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Low-Cost Temperature Logger for a Polymerase Chain Reaction Thermal Cycler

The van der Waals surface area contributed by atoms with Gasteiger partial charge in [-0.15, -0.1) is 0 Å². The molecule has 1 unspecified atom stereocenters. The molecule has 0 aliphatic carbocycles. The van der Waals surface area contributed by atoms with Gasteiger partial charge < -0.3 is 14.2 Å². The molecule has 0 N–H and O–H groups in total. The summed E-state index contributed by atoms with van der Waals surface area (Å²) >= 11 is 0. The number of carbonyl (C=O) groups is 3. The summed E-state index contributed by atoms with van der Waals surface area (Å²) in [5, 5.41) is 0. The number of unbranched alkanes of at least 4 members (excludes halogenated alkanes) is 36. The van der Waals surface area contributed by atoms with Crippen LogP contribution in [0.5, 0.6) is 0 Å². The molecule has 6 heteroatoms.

Low-Cost Temperature Logger for a Polymerase Chain Reaction Thermal Cycler applied sciences Article Low-Cost Temperature Logger for a Polymerase Chain Reaction Thermal Cycler 1 , 2 1 , 2 1 , 2 1 , 2 Chan-Young Park , Jae-Hyeon Cho , Yu-Seop Kim , Hye-Jeong Song and 1 , 2 , Jong-Dae Kim * Department of Convergence Software, Hallym University, Chuncheon 24252, Korea; cypark@hallym.ac.kr (C.-Y.P.); jhcho1028@hallym.ac.kr (J.-H.C.); yskim01@hallym.ac.kr (Y.-S.K.); hjsong@hallym.ac.kr (H.-J.S.) Bio-IT Research Center, Hallym University, Chuncheon 24252, Korea * Correspondence: kimjd@hallym.ac.kr; Tel.: +82-10-8705-5567 Academic Editor: Wen-Hsiang Hsieh Received: 13 September 2016; Accepted: 27 October 2016; Published: 31 October 2016 Abstract: Polymerase chain reaction (PCR) is a method of amplifying DNA which is normally carried out with a thermal cycler. To obtain more accurate and reliable PCR results, the temperature change within the chamber of the thermal cycler needs to be verified and calibrated regularly. Commercially available temperature loggers commonly used for temperature verification tests usually require a graphical user interface (GUI) attached to the logger for convenience and straightforward understanding of the device. In this study, a host-local architecture for the temperature logger that significantly reduces the development time and cost is proposed. Employing standard computing devices as the host gives better development environment and user-friendly GUI. This paper presents the hardware and software design of the host-local temperature logger, and demonstrates the use of the local temperature logger connected to a personal computer with a Windows operating system. The probe design, thermistor resistance measurement, temperature filtering, and temperature calibration is described in detail. The thermistor self-heating problem was investigated in particular to determine the reference resistor that was serially connected to the thermistor. The temperature accuracy and temporal precision of the proposed system was 0.1 K. Keywords: PCR; the negative temperature coefficient (NTC) thermistor; GUI; calibration; filtering; log; self-heating 1. Introduction Polymerase chain reaction (PCR), a method of amplifying segments or parts of DNA with a thermal cycler, is the most potent technology in molecular biology which is employed in various biochemical analysis, clinical laboratories, and basic research areas [1–5]. The efficiency or amplification results are very sensitive to the reaction conditions due to the exponential DNA amplification during the reaction [6–8]. Therefore, the reagent used or the performance of the thermal cycler to control and maintain the chamber temperature greatly influences the reproducibility or inter-laboratory variability. To obtain globally reliable PCR results, the PCR thermal cycler must be stable in temperature control and maintenance, and the inter-laboratory temperature variation should be reduced by temperature calibration [6–9]. To measure the temperature of the well within a thermal cycler, a temperature probe and data logger are required [6,8–11]. The probe with a temperature sensor should be designed to provide tight thermal-coupling with the well of the aluminum block, and the logger should read and store the temperature of the sensor. In a common research laboratory, the temperature is read through a high-cost data acquisition system and a probe composed of a reagent container with a thermocouple Appl. Sci. 2016, 6, 328; doi:10.3390/app6110328 www.mdpi.com/journal/applsci Appl. Sci. 2016, 6, 328 2 of 9 is inserted [6,8–10]. A PCR tube made of polypropylene is adapted as the reagent container which is susceptible to wear out over the course of time and therefore is not permanently reusable, and should be built anew for every test. However, employing a high-cost acquisition system to read the probe sensor has disadvantages regarding portability and cost. The temperature sensing probe is usually designed for repetitive use in a commercial thermal cycler temperature verification system [12–16]. Currently, the provider of a thermal cycler offers periodic validation services with a large scale thermal cycler temperature logger [17,18]. However, this service is not readily available to users who want to immediately measure and calibrate the temperature when the PCR amplification results seem to be off. Therefore, the users commonly employ a general temperature logger and a hand-made probe to serve that purpose. Many companies also provide hand-held type thermal cycler checkers for this purpose [14,15]. They commonly embed both of the temperature reading logic in a portable system and graphical user interface (GUI) with an LCD screen [12–16]. However, providing GUI with a LCD screen increases the system size and its production and maintenance cost. Owing to the recent portability enhancement of standard computing devices, including PCs and smart devices, it is more beneficial to perform the user interaction such as saving the log information with the standard computing devices [19–22]. If a user adopts a standard computing device as a host system, it is possible to reduce the system cost drastically by using a low cost microcontroller only to interface the probe sensor. The maintenance cost can also be reduced by leaving complex tasks to the host PC and simplifying the embedded firmware. Although a thermocouple is mainly adopted in temperature sensing and calibration, the negative temperature coefficient (NTC) thermistor is more advantageous in cases where the temperature range is limited such as in the PCR thermal cycler. In addition, an NTC thermistor which is a lower cost temperature sensor providing highest sensitivity at a narrow temperature range, can also contribute to decreasing the system cost. The existing portable thermal cycler validation systems provide an accuracy of 0.1 C and the drift of 0.1 C/year which are acceptable in the PCR application [14,15,23]. The calibration of the systems is required for them to be regularly authenticated by an official certification authority for traceability. The calibration process normally requires two iteration steps: the system is sent for the first measurement and it is calibrated based on the measurement report and then sent again after calibration to obtain the final measurement. We created a convenient calibration tool so that the calibration could be easily performed at the certified institution of accredited authority, which enables the elimination of the iteration process. The measurement drift, which is related to the precision of the system, should be controlled during the calibration interval. We also present the intermediate report on the ongoing long term measurements for the precision of the introduced system. This paper proposes a permanent probe with an NTC thermistor and a temperature logger that are composed of a structurally low-cost temperature reader and a host PC responsible for the user interaction and saving and calibrating the measured temperature. In addition, the various design factors are investigated and analyzed for reducing the cost of the system, and for securing its accuracy and precision. First, this paper presents a temperature probe that enables tight thermal coupling with the chamber of the thermal cycler. Second, possible solutions to resolve issues related to the precise measurement of the temperature are introduced with regards to the temperature filtering, calibration of measured temperature, temperature conversion methods, and resistance measurement of the thermistor. Lastly, the thermistor self-heating issue is investigated. The low resistance thermistor increases in self-heating while it delivers the decreased thermal noise [24]. Therefore, the thermistor resistance should be set as low as possible so that the self-heating can be negligible. The materials and methods of the aforementioned design variables and factors are presented in Section 2. The experimental results of long-term precision and self-heating tests are presented in Section 3, followed by the conclusion and discussions in Section 4. Appl. Sci. 2016, 6, 328 3 of 9 2. Materials and Methods Appl. Sci. 2016, 6, 328  3 of 9  2.1. Probe and Local System Implementation Appl. Sci. 2016, 6, 328  3 of 9  Figure 1 illustrates the cross‐sectional view of the probe presented in this paper. An aluminum  bolt  was  used  to  attach  the  NTC  thermistor  (standard  precision  interchangeable  thermistor,  US  Figure 1 illustrates the cross-sectional view of the probe presented in this paper. An aluminum Figure 1 illustrates the cross‐sectional view of the probe presented in this paper. An aluminum  Sensors, Orange, CA, USA) to the aluminum head. The empty space between the aluminum head  bolt was used to attach the NTC thermistor (standard precision interchangeable thermistor, US Sensors, bolt  was  used  to  attach  the  NTC  thermistor  (standard  precision  interchangeable  thermistor,  US  and the NTC thermistor was filled with thermal grease, which was also used when assembling bolts  Orange, CA, USA) to the aluminum head. The empty space between the aluminum head and the Sensors, Orange, CA, USA) to the aluminum head. The empty space between the aluminum head  to the aluminum head to allow proper thermal conduction. The exterior of the aluminum head was  NTC thermistor was filled with thermal grease, which was also used when assembling bolts to the and the NTC thermistor was filled with thermal grease, which was also used when assembling bolts  designed to achieve satisfactory thermal‐coupling with the well by matching the slope of the cone to  aluminum head to allow proper thermal conduction. The exterior of the aluminum head was designed to the aluminum head to allow proper thermal conduction. The exterior of the aluminum head was  that of the thermal cycler well. Components other than the aluminum head which are completely  to achieve satisfactory thermal-coupling with the well by matching the slope of the cone to that of designed to achieve satisfactory thermal‐coupling with the well by matching the slope of the cone to  inserted  into  the  well,  are  made  with  a  plastic  material  (acrylonitrile  butadiene  styrene,  ABS)  to  the thermal cycler well. Components other than the aluminum head which are completely inserted that of the thermal cycler well. Components other than the aluminum head which are completely  minimize  heat  radiation  of  the  material.  The  heat  radiation  will  result  in  creating  a  temperature  intoinsert the well, ed  intar o ethe made   well, with   area  ma plastic de  with material   a  plas (acrylonitrile tic  material  (butadiene acrylonitrile styr   butadiene ene, ABS)  styrene to minimize ,  ABS)  heat to  gradient between the well and the sensor, hence effecting the efficiency of the measurement and  radiation minimiz ofe the heatmaterial.   radiationThe   of  the heat  ma radiation terial.  The will   heat result   radiin ation creating   will  re asult temperatur   in  creating e gradient   a  temperature between   calibration. The height from the probe cap to the aluminum head was equal to that of a 25 mL PCR  gradient between the well and the sensor, hence effecting the efficiency of the measurement and  the well and the sensor, hence effecting the efficiency of the measurement and calibration. The height tube to perform the measurement under the same environment as the actual run of a PCR reaction,  calibration. The height from the probe cap to the aluminum head was equal to that of a 25 mL PCR  from the probe cap to the aluminum head was equal to that of a 25 mL PCR tube to perform the where the thermal cycler’s lid heater was closed. The leg of the NTC thermistor was fixed using a  tube to perform the measurement under the same environment as the actual run of a PCR reaction,  measurement under the same environment as the actual run of a PCR reaction, where the thermal Teflon where  tube.  the A th high ermal‐en cycler’ d earphone s lid heater  cable was  (Nobu  clonsed. aga Th  Labs e leg MMCX  of the  TR NTC‐SE3,  thermistor  WiseTech  was Inc.,  fix Taito, ed usi n Jagpa a n)  cycler ’s lid heater was closed. The leg of the NTC thermistor was fixed using a Teflon tube. A high-end which Teflon  wa tube. s we lA l  known high‐en for d earphone  low freq ca uenc ble y (Nobu  noises, nag was a Labs  used  MMCX  to conne  TR‐SE3, ct the Wise  thermi Techstor  Inc., and  Taito,  reade  Japar.n)    earphone cable (Nobunaga Labs MMCX TR-SE3, WiseTech Inc., Taito, Japan) which was well known which was well known for low frequency noises, was used to connect the thermistor and reader.  for low frequency noises, was used to connect the thermistor and reader. Figure 1. Cross-sectional view of probe (Al: aluminum, ABS: Acrylonitrile butadiene styrene). Figure 1. Cross‐sectional view of probe (Al: aluminum, ABS: Acrylonitrile butadiene styrene).  Figure 1. Cross‐sectional view of probe (Al: aluminum, ABS: Acrylonitrile butadiene styrene).  The assembled probe and the temperature reader is shown in Figure 2. The earphone cable is  The assembled probe and the temperature reader is shown in Figure 2. The earphone cable is The assembled probe and the temperature reader is shown in Figure 2. The earphone cable is  connected to the proposed probe (Figure 2a), and the probe is connected to the temperature reader  connected to the proposed probe (Figure 2a), and the probe is connected to the temperature reader connected to the proposed probe (Figure 2a), and the probe is connected to the temperature reader  through through  the the stereo  stereo ea ea rprhone phone jack  jack at at the  the ot other her end  end  (F (Figu igurree  2b 2b).).  The The te temperature mperature re re ader ader was  was configur  configur eded     through the stereo earphone jack at the other end (Figure 2b). The temperature reader was configured to to to connect   connect  two   two  earphone   earphone  cable   cables s wher wheree  each each   cab cabllee   carr carries ies   two two  probes, probes,  en en abaling bling  sim   sim ultuaneou ltaneou s  s  connect two earphone cables where each cable carries two probes, enabling simultaneous measurement measurement of four probes in total.  measurement of four probes in total.  of four probes in total. (a)  (b) (a)  (b) Figure 2. Assembled local system with probe and temperature reader. (a) probe; (b) temperature reader.  Figure 2. Assembled local system with probe and temperature reader. (a) probe; (b) temperature reader.  Figure 2. Assembled local system with probe and temperature reader. (a) probe; (b) temperature reader. The reader in Figure 2b was implemented using an 8 bit microcontroller (PIC18F4553, Microchip  The reader in Figure 2b was implemented using an 8 bit microcontroller (PIC18F4553, Microchip  Chip Technology Inc., Chandler, AZ, USA) with an imbedded analog–digital converter (ADC) and  Chip Technology Inc., Chandler, AZ, USA) with an imbedded analog–digital converter (ADC) and  universal serial bus interface (USB). The thermistor resistance was calculated (Figure 3) by measuring  universal serial bus interface (USB). The thermistor resistance was calculated (Figure 3) by measuring  Appl. Sci. 2016, 6, 328 4 of 9 The reader in Figure 2b was implemented using an 8 bit microcontroller (PIC18F4553, Microchip Appl. Sci. 2016, 6, 328  4 of 9  Chip Technology Inc., Chandler, AZ, USA) with an imbedded analog–digital converter (ADC) and universal serial bus interface (USB). The thermistor resistance was calculated (Figure 3) by measuring the voltages divided from the precision reference resistor without a buffer amplifier, and connected to  the voltages divided from the precision reference resistor without a buffer amplifier, and connected to the imbedded 12 bit ADC inside the microcontroller. By calibrating the input impedance of the ADC in  the imbedded 12 bit ADC inside the microcontroller. By calibrating the input impedance of the ADC the microcontroller, long term precision and accuracy were ensured using a simple circuit [25].  in the microcontroller, long term precision and accuracy were ensured using a simple circuit [25]. Figure 3. Thermistor resistance measuring circuit. Figure 3. Thermistor resistance measuring circuit.  The  precision  reference  resistance  value  was  set  to  receive  maximum  resolution  in  the  The precision reference resistance value was set to receive maximum resolution in the temperature temperature range mainly used during PCR. A long‐term median filter and a short‐term average  range mainly used during PCR. A long-term median filter and a short-term average filter were placed filter  were  placed  to  manage  noise  filtering.  To  control  short‐term  average  filtering,  all  divided  to manage noise filtering. To control short-term average filtering, all divided voltages measured in voltages measured in each channel were summed over the number of the filter tap, and thereafter  each channel were summed over the number of the filter tap, and thereafter sent to the host. The host sent to the host. The host divided the delivered sum by the number of filter taps to complete the  divided the delivered sum by the number of filter taps to complete the average filter of the measured average filter of the measured voltages. The filtered value of the divided voltage was converted to  voltages. The filtered value of the divided voltage was converted to the thermistor resistance, and the the thermistor resistance, and the resistance was converted to temperature based on the Steinhart– resistance was converted to temperature based on the Steinhart–Hart equation: Hart equation:  = A + B + logR + C(logR) , (1) T=+ A BR + log +C (logR) ,  (1)  where R and T are the thermistor resistance and absolute temperature, respectively. The calibration where R and T are the thermistor resistance and absolute temperature, respectively. The calibration  constants are shown in the equation as A, B, and C. Among the various calibration methods developed, constants are shown in the equation as A, B, and C. Among the various calibration methods developed,  the most widely used Steinhart-Hart equation was adopted in this study which provides sufficient the most widely used Steinhart‐Hart equation was adopted in this study which provides sufficient  accuracy with simplicity in the temperature range of the thermal cycler application (50~98 C). accuracy with simplicity in the temperature range of the thermal cycler application (50~98 °C). The  The thermistor employed in this paper was calibrated at 4 points (50, 60, 72, 95 C) and the maximum thermistor employed in this paper was calibrated at 4 points (50, 60, 72, 95 °C) and the maximum  error from the resistance-temperature table provided from the vendor was 1.7 mK [26]. error from the resistance‐temperature table provided from the vendor was 1.7 mK [26].  The calculated temperatures were filtered again using a median filter. The required specification The calculated temperatures were filtered again using a median filter. The required specification  of the response time was 1 s, and the temperatures could be obtained every 100 ms, enabling the of the response time was 1 s, and the temperatures could be obtained every 100 ms, enabling the  application of a 10-tap median filter. application of a 10‐tap median filter.  The temperature logger was calibrated and certified by an official certification authority The temperature logger was calibrated and certified by an official certification authority (Korea  (Korea Research Center for Measuring Instruments Co., Ltd., Anyang, Korea). The norm to receive the Research  Center  for  Measuring  Instruments  Co.,  Ltd.,  Anyang,  Korea).  The  norm  to  receive  the  proper certification was to send the fully completed system to the accredited authority to obtain the proper certification was to send the fully completed system to the accredited authority to obtain the  measurement report, followed by the iteration process for receiving the final report after calibration. measurement report, followed by the iteration process for receiving the final report after calibration.  However, we created a convenient calibration tool so that the calibration could be easily performed at However, we created a convenient calibration tool so that the calibration could be easily performed  the certified institution of accredited authority, and the iteration process was not necessary. at the certified institution of accredited authority, and the iteration process was not necessary.  2.2. Selection of the Thermistor Resistance  Appl. Sci. 2016, 6, 328 5 of 9 2.2. Selection of the Thermistor Resistance The thermal noise of an NTC thermistor decreases as the resistance decrease. However, to obtain the highest resolution with the divided voltage method (Figure 3), the resistance of the reference resistor should be reduced at the same rate of that of the thermistor [21]. Consequently, the self-heating effect increases due to the increase in resistive heat power when using the low resistance thermistor. Note that the current is inversely proportional to the thermistor resistance. Therefore, the lowest resistance should be selected within the range where the self-heating is negligible. Given that the ADC input impedance calibration data for the 10 kW thermistor at 25 C were shown to be precise and accurate from the data we gathered, we investigated the self-heating effects of thermistors that were over 10 kW. The maximum value of the thermistor with the same performance as in the 10 kW was 100 kW; thus, we first studied these two types of thermistors. To determine the maximum resolution, reference resistors with the resistance of 1.8 and 18 kW were used for the 10 and 100 kW thermistors, respectively. To investigate the self-heating effect, a circuit independent of the reader could be constructed to measure the resistance/temperature while switching the current on/off through the thermistor. However, it was also possible to determine whether the self-heating could be ignored by applying a step temperature to the sensor, and observing the step response through the temperature logger. In cases where the self-heating has a significant effect on the sensor, the temperature measured within the constant temperature water bath will gradually reach the equilibrium temperature after the power is applied. However, if the self-heating is negligible, the temperature will reach the equilibrium temperature without delay as the power is applied. When the sensor was mounted on the probe, the self-heating might have insignificant effect because of the wider heating surface of the aluminum head. Thus, in the present study, the experiments were performed to evaluate the aforementioned step responses before and after mounting the 10 and 100 kW NTC thermistors on the probe. The described experiments were conducted at 95, 72, 60, and 50 C that were the critical temperatures in the PCR cycle. We waited until the measured temperature remained constant in the water bath prior to starting the experiment. After reaching the steady state temperature, the reader was switched off for a sufficient time, and switched on again to obtain the step response. This response was compared with the temperature without self-heating, which could be obtained by measuring the thermistor resistance with a digital multi-meter. 2.3. Software Implementation The software from the host system is responsible for two functions: measuring the temperatures from the four probes and providing the user interface. The temperature measurement function covers the analog-to-digital conversion (ADC) and filtering of the sampled data. The user interface function is categorized into two subsets, each specifically aimed for the two groups of users. One group of users is the thermal cycler users who will use the proposed system to calibrate the thermal cycler. For the thermal cycler users, the user interface displays and records the current temperature, as well as the statistical comparison between the probe temperatures. The calibration status of the probes is also displayed in this subset. The other group of users is the people in charge of the calibration authorization office. The person who will authenticate the calibration needs another tool that will calculate the Steinhart-Hart constants based on the measured temperature. We reported these user interface tools in our previous work [27]. The average and median filter are employed to filter the temperature measurement. These filters are functionally partitioned into the local system and the host to minimize the complexity of the local system, as described in the above section. Therefore, the local system firmware is very simple, where the firmware is on standby after system initialization until it receives orders from the host USB. Then the local firmware will send the averaged divided voltages from the four probes back to the host for analysis. Appl. Sci. 2016, 6, 328 6 of 9 2.4. Long Term Precision Test After calibrating the temperature logger presented in this research, periodical tests were performed for more than seven months. A probe was placed in a water bath at a constant temperature. Thereafter, its temperature was measured to observe its deviation from the temperature of the initial Appl. Sci. 2016, 6, 328   6 of 9  calibration. The temperature was measured at 85 and 55 C corresponding to the temperature points used in the verification of the commercial PCR thermal cycler. of  the  initial  calibration.  The  temperature  was  measured  at  85  and  55  °C  corresponding  to  the  temperature points used in the verification of the commercial PCR thermal cycler.  3. Results 3. Results  3.1. Step Response Test Results for the Self-Heating Effect 3.1. Step Response Test Results for the Self‐Heating Effect  Figure 4 shows the step response at 95 C in constant temperature water bath. The interval where the temperature measured is less than 94.5 C shown in the middle of the figures (denoted Figure 4 shows the step response at 95 °C in constant temperature water bath. The interval where  as ‘B’the interval)  temperature represents  measured when  is les the s tha reader n 94.5 power  °C showas wn in shut  the  of middle f. The ofdashed  the figures and (denot solided line  as  depicts ‘B’  interval)  represents  when  the  reader  power  was  shut  off.  The  dashed  and  solid  line  depicts  the  the temperature changes of the assembled probe and the thermistor directly put in the water bath, temperature  changes  of  the  assembled  probe  and  the  thermistor  directly  put  in  the  water  bath,  respectively. When placing the bare thermistor in the water bath without mounting it on the probe, the respectively. When placing the bare thermistor in the water bath without mounting it on the probe,  initial temperature when the power was turned back on gradually increased and reached equilibrium the  initial  temperature  when  the  power  was  turned  back  on  gradually  increased  and  reached  as shown by the solid line. We measured the resistance of the thermistors with a digital multi-meter equilibrium as shown by the solid line. We measured the resistance of the thermistors with a digital  (Fluke 189, Fluke Corp., Everett, WA, USA) to obtain the resistance without self-heating. Note that multi‐meter (Fluke 189, Fluke Corp., Everett, WA, USA) to obtain the resistance without self‐heating.  the multi-meter delivered negligible current when measuring the resistance. The measured resistance Note that the multi‐meter delivered negligible current when measuring the resistance. The measured  was converted to the temperature using the same conversion method as that in the proposed system. resistance  was  converted  to  the  temperature  using  the  same  conversion  method  as  that  in  the  The converted temperatures for the bare thermistor and the probe were 95 and 95.2 C, respectively. proposed system. The converted temperatures for the bare thermistor and the probe were 95 and 95.2  The steady °C, respective state temperatur ly. The steady e dif  state fer ence temperature between differe the thermistor nce between(95.5  the thermi C) and storwater  (95.5 °C) bath  and (95  water C)  was bath (95 °C) was caused by self‐heating of the thermistor as mentioned above. In contrast, the dashed  caused by self-heating of the thermistor as mentioned above. In contrast, the dashed line showed line showed that the equilibrium and initial temperatures were the same, implying that sufficient  that the equilibrium and initial temperatures were the same, implying that sufficient release of heat release of heat occurred through the wide surface of the probe, maintaining the temperature as it was,  occurred through the wide surface of the probe, maintaining the temperature as it was, without the without the effect of self‐heating.  effect of self-heating. Figure 4. Self-heating test at 95 C. Figure 4. Self‐heating test at 95 °C.  Table 1 shows the self‐heating effects of the 10 and 100 kΩ thermistors. As expected, self‐heating  Table 1 shows the self-heating effects of the 10 and 100 kW thermistors. As expected, self-heating was not observed in the 100 kΩ thermistor. However, the 10 kΩ thermistor was 0.2–0.3 °C higher than  was not observed in the 100 kW thermistor. However, the 10 kW thermistor was 0.2–0.3 C higher than the water bath temperature. Table 2 shows that the self‐heating effect of the 10 kΩ thermistor was  the water bath temperature. Table 2 shows that the self-heating effect of the 10 kW thermistor was cancelled out by the thermal spread through the probe head. The row labeled as “Bare thermistor,”  cancelled out by the thermal spread through the probe head. The row labeled as “Bare thermistor,” which shows the results from the “10 kΩ” row in Table 1, shows higher temperatures than those of  the water bath due to self‐heating. In contrast, the row labeled as “probe” showed no self‐heating  effect. This implied that the thermistor was thermally coupled well with the aluminum head and the  surface area of aluminum head fully released the heat caused by self‐heating.  Appl. Sci. 2016, 6, 328 7 of 9 which shows the results from the “10 kW” row in Table 1, shows higher temperatures than those of the water bath due to self-heating. In contrast, the row labeled as “probe” showed no self-heating effect. This implied that the thermistor was thermally coupled well with the aluminum head and the surface area of aluminum head fully released the heat caused by self-heating. Table 1. Self-heating effect of 10 and 100 kW thermistor. Thermistor Resistance 50 ( C) 60 ( C) 72 ( C) 95 ( C) 10 kW 0.2 0.2 0.2 0.3 100 kW 0.0 0.0 0.0 0.0 Table 2. Self-heating cancellation for the probe aluminum head radiation (10 kW). Bare or Probe 50 ( C) 60 ( C) 72 ( C) 95 ( C) Bare thermistor 0.2 0.2 0.2 0.3 Probe 0.0 0.0 0.0 0.0 3.2. Long Term Stability Test Results Table 3 shows the results tracked for two months after calibrating the presented temperature logger. The first test included the temperature measured immediately after calibration. The four probes of the temperature logger were measured at 85 and 55 C by simultaneously placing them in the water bath. The results of repeated measurements conducted five times over the course of two months showed a variation within 0.1 C, demonstrating the stability of temporal precision. Table 3. Temporal precision test. True Temperature Probe ID 55 ( C) 85 ( C) Probe 1 55 85.1 Probe 2 55 85 1st test (14 March 2016) Probe 3 55 85 Probe 4 55 85 Probe 1 55 85.1 Probe 2 55.1 85 2nd test (17 March 2016) Probe 3 55 85 Probe 4 55 85 Probe 1 55 85 Probe 2 55.1 85 3nd test (22 March 2016) Probe 3 55.1 85 Probe 4 55 85 Probe 1 55 85 Probe 2 55.1 85 4th test (28 March 2016) Probe 3 55 84.9 Probe 4 55 85 Probe 1 55 85 Probe 2 55.1 85 5th test (30 March 2016) Probe 3 55 85 Probe 4 55 85 Probe 1 54.9 85 Probe 2 55 85 6th test (10 May 2016) Probe 3 55 85 Probe 4 55 85.1 Probe 1 55 85 Probe 2 55.1 84.9 7th test (20 October 2016) Probe 3 55.1 85 Probe 4 55 85 Appl. Sci. 2016, 6, 328 8 of 9 4. Discussion and Conclusions This paper presents a host-local architecture for a temperature logger used to verify the temperature of the well within the PCR thermal cycler. This system is comprised of the host PC responsible for the user interface, the reader system to measure the temperature of the sensor, and the probe that was designed to enable sufficient thermal coupling between the temperature sensor and the chamber of the thermal cycler. The ADC input impedance calibration and sensor interface for reducing the system cost were also introduced. In addition, tools for temperature certification that eliminated the certification iteration were also described. A method for selecting the thermistor resistance value to solve the thermistor self-heating issue was established, and the cancellation capability of the self-heating effect by the presented probe was experimentally demonstrated. The methods and system proposed in this study can lead to the development of a low cost PCR thermal cycler temperature verification system. Additionally, the proposed host-local system will provide a relatively inexpensive solution from both the maintenance and development perspective by using a standard computing device as the host. Further applications employing a cloud interface or a smart device will also improve the cost efficiency and portability of the proposed system. In addition, the temperature calibration tool implemented in this study will also help reduce the cost and time for calibrating the temperature of the PCR thermal cycler. The target temperature accuracy of the proposed system was 0.1 K and it had high temporal precision stability. Acknowledgments: This material is based upon work supported by the Ministry of Trade, Industry & Energy (MOTIE, Korea) under Industrial Technology Innovation Program. No. 10052106, ‘Development of CMOS/MEMS hybrid biosensor array platform’. Author Contributions: Chan-Young Park and Jong-Dae Kim conceived of and designed the system architecture. Jae-Hyeon Cho and Yu-Seop Kim and Hye-Jeong Song designed and performed the experiments. Chan-Young Park and Jong-Dae Kim analyzed the data and wrote the paper. Conflicts of Interest: The authors declare no conflict of interest. References 1. Verdoy, D.; Barrenetxea, Z.; Berganzo, J.; Agirregabiria, M.; Ruano-López, J.M.; Marimón, J.M.; Olabarría, G. A novel Real Time micro PCR based Point-of-Care device for Salmonella detection in human clinical samples. Biosens. Bioelectron. 2012, 32, 259–265. [CrossRef] [PubMed] 2. Wu, J.; Kodzius, R.; Xiao, K.; Qin, J.; Wen, W. Fast detection of genetic information by an optimized PCR in an interchangeable chip. Biomed. Microdevices 2012, 14, 179–186. [CrossRef] [PubMed] 3. Srinivasan, B.; Tung, S. Development and applications of portable biosensors. J. Lab. Autom. 2015, 20, 365–389. [CrossRef] [PubMed] 4. Jiang, X.; Jing, W.; Zheng, L.; Liu, S.; Wu, W.; Sui, G. A continuous-flow high-throughput microfluidic device for airborne bacteria PCR detection. Lab Chip 2014, 14, 671–676. [CrossRef] [PubMed] 5. Volpatti, L.R.; Yetisen, A.K. Commercialization of microfluidic devices. Trends Biotechnol. 2014, 32, 347–350. [CrossRef] [PubMed] 6. Young, H.K.; Yang, I.; Bae, Y.S.; Park, S.R. Performance evaluation of thermal cyclers for PCR in a rapid cycling condition. Biotechniques 2008, 44, 495–505. 7. Saunders, G.C.; Dukes, J.; Parkes, H.C.; Cornett, J.H. Interlaboratory study on thermal cycler performance in controlled PCR and random amplified polymorphic DNA analyses. Clin. Chem. 2001, 47, 47–55. [PubMed] 8. Schoder, D.; Schmalwieser, A.; Schauberger, G.; Kuhn, M.; Hoorfar, J.; Wagner, M. Physical characteristics of six new thermocyclers. Clin. Chem. 2003, 49, 960–963. [CrossRef] [PubMed] 9. Yang, I.; Kim, Y.-H.; Byun, J.-Y.; Park, S.-R. Use of multiplex polymerase chain reactions to indicate the accuracy of the annealing temperature of thermal cycling. Anal. Biochem. 2005, 338, 192–200. [CrossRef] [PubMed] 10. Xiang, Q.; Xu, B.; Fu, R.; Li, D. Real time PCR on disposable PDMS chip with a miniaturized thermal cycler. Biomed. Microdevices 2005, 7, 273–279. [CrossRef] [PubMed] 11. Xiang, Q.; Xu, B.; Li, D. Miniature real time PCR on chip with multi-channel fiber optical fluorescence detection module. Biomed. Microdevices 2007, 9, 443–449. [CrossRef] [PubMed] Appl. Sci. 2016, 6, 328 9 of 9 12. Rpbert, L.; Grossman, J.W.F. Temperature Verification for Polymerase Chain Reaction Systems. U.S. Patent 5,224,778 A, 6 July 1993. 13. Brothers, B.; Christianson, W.; Hunter, L.; Hunter, M.; Sitler, C.; Stauder, B. Portable Electronic Thermometer and Method of Temperature Measurement. U.S. Patent 3,822,598 A, 9 July 1974. 14. Thermal Cycler Temperature Verification System. Available online: https://tools.thermofisher.com/content/ sfs/manuals/cms_070449.pdf (accessed on 20 October 2016). 15. 1 Channel Temperature Verification Kit. Available online: http://www.alphatechnics.com/precision- thermometry/1-channel-temperature-verification-kit/ (accessed on 20 October 2016). 16. Knieriem, A.S.; Quinn, D.E.; Wawro, J.T.; Lane, J. Sealed Probe Chamber for Thermometry Apparatus. U.S. Patent 6,827,488 B2, 7 December 2004. 17. On-Site Temperature Verification Service. Available online: https://www.thermofisher.com/us/en/home/ products-and-services/services/instrument-qualification-services/compliance-and-validation/on-site- temperature-verification.html (accessed on 20 October 2016). 18. Thermal Validation Services. Available online: http://www.bio-rad.com/en-ch/product/thermal- validation-services (accessed on 20 October 2016). 19. Nicolae, M.; Lucaci, L.; Moise, I. Embedding Android devices in automation systems. In Proceedings of the 2013 IEEE 19th International Symposium Design Technology Electronic Packaging (SIITME), Galati, Romania, 24–27 October 2013; pp. 215–218. 20. Drumea, A. Control of industrial systems using android-based devices. In Proceedings of the 36th International Spring Seminar on Electronics Technology, Alba Iulia, Romania, 8–12 May 2013; pp. 405–408. 21. Diab, M.O.; Brome, R.A.M.; Dichari, M.; Moslem, B. The smartphone accessory heart rate monitor. In Proceedings of the International Conference on Computer Medical Application (ICCMA), Sousse, Tunisia, 20–22 January 2013. 22. Kim, J.D.; Park, C.Y.; Yeon, J.; Kim, Y.S.; Song, H.J. Development of PCR controller and smart-phone application based on bluetooth communication. Int. J. Multimed. Ubiquitous Eng. 2013, 8, 223–230. [CrossRef] 23. Driftcon Operations Manual. Available online: http://cyclertest.com/documentation/driftcon/manual. aspx (accessed on 20 October 2016). 24. Sapoff, M.; Oppenheim, R.M. Theory and application of self-heated thermistors. Proc. IEEE 1963, 51, 1292–1305. [CrossRef] 25. Park, C.; Kim, J.; Kim, J.; Kim, Y.; Song, H.; Kim, J. Buffer-less system for thermistor temperature measurement. In Proceedings of the 2012 IEEE International Conference on ICT Convergence (ICTC), Jeju, Korea, 15–17 October 2012; Volume 2012, pp. 240–242. 26. Chen, C. Evaluation of resistance-temperature calibration equations for NTC thermistors. Meas. J. Int. Meas. Confed. 2009, 42, 1103–1111. [CrossRef] 27. Kim, J.-D.; Jeong, D.-H.; Song, H.-J.; Kim, Y.-S.; Park, C.-Y. Efficient calibration tool for thermistor. Sens. Mater. 2015, 27, 593–598. © 2016 by the authors; licensee MDPI, Basel, Switzerland. This article is an open access article distributed under the terms and conditions of the Creative Commons Attribution (CC-BY) license (http://creativecommons.org/licenses/by/4.0/). http://www.deepdyve.com/assets/images/DeepDyve-Logo-lg.png Applied Sciences Multidisciplinary Digital Publishing Institute